Magazine article Policy & Practice

Repetitive Reiteration

Magazine article Policy & Practice

Repetitive Reiteration

Article excerpt

Most writers stutter in rough drafts because they start off by writing as they talk, using redundancies in abundance like radio and television advertising copy. Our vocabulary is full of "personal" friend, "future" planning, "completely" destroyed, "old" adage and the like. Oral English, our mother tongue, its spoken words wafting by irretrievably, needs much repetition because the words don't stay and the listener might not hear them or forget them as soon as they are said. Say it twice and your listener has a better chance of catching it. Thus you hear the catch phrases and words repeated (again and again) on TV and radio ads. Think car ads.

Writing the same phrases and words twice? You will usually look foolish.

To look for redundancies, examine verbs and think direction: up and down, in and out. Verbs, being action words, often tell their own general direction. Any that you add are often too much. Below are some examples:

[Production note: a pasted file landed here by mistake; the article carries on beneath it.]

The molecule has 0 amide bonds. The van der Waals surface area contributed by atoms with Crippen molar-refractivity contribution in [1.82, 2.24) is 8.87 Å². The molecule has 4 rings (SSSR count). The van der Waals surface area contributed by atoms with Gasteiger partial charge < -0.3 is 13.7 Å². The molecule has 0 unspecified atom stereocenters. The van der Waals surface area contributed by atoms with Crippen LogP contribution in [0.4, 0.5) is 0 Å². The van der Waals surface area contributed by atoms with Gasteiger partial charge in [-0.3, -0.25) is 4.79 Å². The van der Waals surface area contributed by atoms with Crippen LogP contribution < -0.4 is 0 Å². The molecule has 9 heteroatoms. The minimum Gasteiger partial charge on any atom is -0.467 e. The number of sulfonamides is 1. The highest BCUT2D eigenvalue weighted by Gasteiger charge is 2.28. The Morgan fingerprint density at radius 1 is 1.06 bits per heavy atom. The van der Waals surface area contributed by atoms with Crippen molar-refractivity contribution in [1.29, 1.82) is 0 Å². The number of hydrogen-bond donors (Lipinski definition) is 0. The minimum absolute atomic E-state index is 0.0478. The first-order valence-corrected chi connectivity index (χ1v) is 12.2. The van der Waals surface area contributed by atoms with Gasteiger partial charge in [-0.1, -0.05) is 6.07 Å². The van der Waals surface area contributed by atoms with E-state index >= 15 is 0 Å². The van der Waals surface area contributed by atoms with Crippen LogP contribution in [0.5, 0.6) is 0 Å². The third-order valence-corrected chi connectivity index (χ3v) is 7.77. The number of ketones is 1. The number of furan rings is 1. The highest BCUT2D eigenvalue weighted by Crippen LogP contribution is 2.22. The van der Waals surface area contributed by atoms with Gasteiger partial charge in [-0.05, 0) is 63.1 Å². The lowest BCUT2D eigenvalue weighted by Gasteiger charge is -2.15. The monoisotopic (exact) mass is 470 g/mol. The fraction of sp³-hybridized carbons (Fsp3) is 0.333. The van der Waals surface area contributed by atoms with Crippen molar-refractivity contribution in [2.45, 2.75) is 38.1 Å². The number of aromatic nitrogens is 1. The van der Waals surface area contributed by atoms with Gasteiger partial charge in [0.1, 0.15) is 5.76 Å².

The dancer spun around.

The leaves twirled around in rustling spirals.

These also contain around: rotate, revolve, gyrate, pirouette, circle, swirl, skirt.

Check ups and aboves.

The balloon soared into the clouds above.

He scaled the snow-covered peak above him.

They will ascend up in the Navy's new rocket.

He scaled up the building like a human fly.

He headed up the committee.

The platoon advanced up (or forward) half a mile.

Mounted up on the white horse, she ...

Also, zoom, levitate, fill, eat.

Check downs and belows.

The astronauts are descending down over land.

The plane plummeted to the ground below.

The baby fell to the balcony below.

The tanker sank down to the bottom without a trace.

She was well-known for diving down to great depths.

He dismounted down from the injured horse.

The hemlines dip down on both sides.

None of these need down: dig, sink, droop, sag, swoop, plummet, drink, gulp.

Check back.

The district attorney referred back to his notes. …

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